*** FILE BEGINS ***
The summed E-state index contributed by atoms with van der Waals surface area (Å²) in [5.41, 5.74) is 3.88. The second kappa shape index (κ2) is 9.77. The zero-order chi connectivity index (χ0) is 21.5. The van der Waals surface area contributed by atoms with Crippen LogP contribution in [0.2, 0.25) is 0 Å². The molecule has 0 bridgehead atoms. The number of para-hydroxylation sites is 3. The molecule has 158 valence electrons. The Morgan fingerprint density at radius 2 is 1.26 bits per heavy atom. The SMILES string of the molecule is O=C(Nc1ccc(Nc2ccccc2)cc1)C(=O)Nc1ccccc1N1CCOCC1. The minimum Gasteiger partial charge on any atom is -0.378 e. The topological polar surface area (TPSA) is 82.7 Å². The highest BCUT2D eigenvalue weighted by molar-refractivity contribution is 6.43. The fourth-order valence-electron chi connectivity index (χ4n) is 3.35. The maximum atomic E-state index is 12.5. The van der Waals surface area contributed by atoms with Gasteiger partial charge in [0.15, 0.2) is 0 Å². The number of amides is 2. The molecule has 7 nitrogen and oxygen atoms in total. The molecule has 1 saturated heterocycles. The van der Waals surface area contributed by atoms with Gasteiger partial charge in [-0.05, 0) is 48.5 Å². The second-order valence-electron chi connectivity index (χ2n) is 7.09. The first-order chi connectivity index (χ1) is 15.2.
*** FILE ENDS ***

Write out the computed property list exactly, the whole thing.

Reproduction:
The summed E-state index contributed by atoms with van der Waals surface area (Å²) in [5.41, 5.74) is 3.88. The second kappa shape index (κ2) is 9.77. The zero-order chi connectivity index (χ0) is 21.5. The van der Waals surface area contributed by atoms with Crippen LogP contribution in [0.2, 0.25) is 0 Å². The molecule has 0 bridgehead atoms. The number of para-hydroxylation sites is 3. The molecule has 158 valence electrons. The Morgan fingerprint density at radius 2 is 1.26 bits per heavy atom. The SMILES string of the molecule is O=C(Nc1ccc(Nc2ccccc2)cc1)C(=O)Nc1ccccc1N1CCOCC1. The minimum Gasteiger partial charge on any atom is -0.378 e. The topological polar surface area (TPSA) is 82.7 Å². The highest BCUT2D eigenvalue weighted by molar-refractivity contribution is 6.43. The fourth-order valence-electron chi connectivity index (χ4n) is 3.35. The maximum atomic E-state index is 12.5. The van der Waals surface area contributed by atoms with Gasteiger partial charge in [0.15, 0.2) is 0 Å². The number of amides is 2. The molecule has 7 nitrogen and oxygen atoms in total. The molecule has 1 saturated heterocycles. The van der Waals surface area contributed by atoms with Gasteiger partial charge in [-0.05, 0) is 48.5 Å². The second-order valence-electron chi connectivity index (χ2n) is 7.09. The first-order chi connectivity index (χ1) is 15.2.